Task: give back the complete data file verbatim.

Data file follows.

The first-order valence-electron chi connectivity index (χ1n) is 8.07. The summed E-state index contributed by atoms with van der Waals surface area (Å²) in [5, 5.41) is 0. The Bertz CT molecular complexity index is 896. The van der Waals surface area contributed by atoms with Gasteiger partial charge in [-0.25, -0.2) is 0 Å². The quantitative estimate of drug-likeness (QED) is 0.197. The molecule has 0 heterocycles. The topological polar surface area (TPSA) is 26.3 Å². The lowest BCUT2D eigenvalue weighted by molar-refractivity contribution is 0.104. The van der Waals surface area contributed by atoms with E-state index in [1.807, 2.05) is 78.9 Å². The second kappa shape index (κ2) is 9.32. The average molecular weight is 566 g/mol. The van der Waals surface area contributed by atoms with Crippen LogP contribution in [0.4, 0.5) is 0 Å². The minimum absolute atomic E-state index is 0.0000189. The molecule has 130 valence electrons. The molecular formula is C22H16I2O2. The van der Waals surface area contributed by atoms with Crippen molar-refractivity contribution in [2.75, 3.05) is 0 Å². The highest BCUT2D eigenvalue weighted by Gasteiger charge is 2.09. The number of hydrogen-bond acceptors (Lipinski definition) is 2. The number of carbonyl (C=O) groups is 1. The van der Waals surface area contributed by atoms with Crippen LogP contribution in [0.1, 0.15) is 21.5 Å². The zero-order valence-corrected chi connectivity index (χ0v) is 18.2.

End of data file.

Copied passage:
The first-order valence-electron chi connectivity index (χ1n) is 8.07. The summed E-state index contributed by atoms with van der Waals surface area (Å²) in [5, 5.41) is 0. The Bertz CT molecular complexity index is 896. The van der Waals surface area contributed by atoms with Gasteiger partial charge in [-0.25, -0.2) is 0 Å². The quantitative estimate of drug-likeness (QED) is 0.197. The molecule has 0 heterocycles. The topological polar surface area (TPSA) is 26.3 Å². The lowest BCUT2D eigenvalue weighted by molar-refractivity contribution is 0.104. The van der Waals surface area contributed by atoms with E-state index in [1.807, 2.05) is 78.9 Å². The second kappa shape index (κ2) is 9.32. The average molecular weight is 566 g/mol. The van der Waals surface area contributed by atoms with Crippen LogP contribution in [0.4, 0.5) is 0 Å². The minimum absolute atomic E-state index is 0.0000189. The molecule has 130 valence electrons. The molecular formula is C22H16I2O2. The van der Waals surface area contributed by atoms with Crippen molar-refractivity contribution in [2.75, 3.05) is 0 Å². The highest BCUT2D eigenvalue weighted by Gasteiger charge is 2.09. The number of hydrogen-bond acceptors (Lipinski definition) is 2. The number of carbonyl (C=O) groups is 1. The van der Waals surface area contributed by atoms with Crippen LogP contribution in [0.1, 0.15) is 21.5 Å². The zero-order valence-corrected chi connectivity index (χ0v) is 18.2.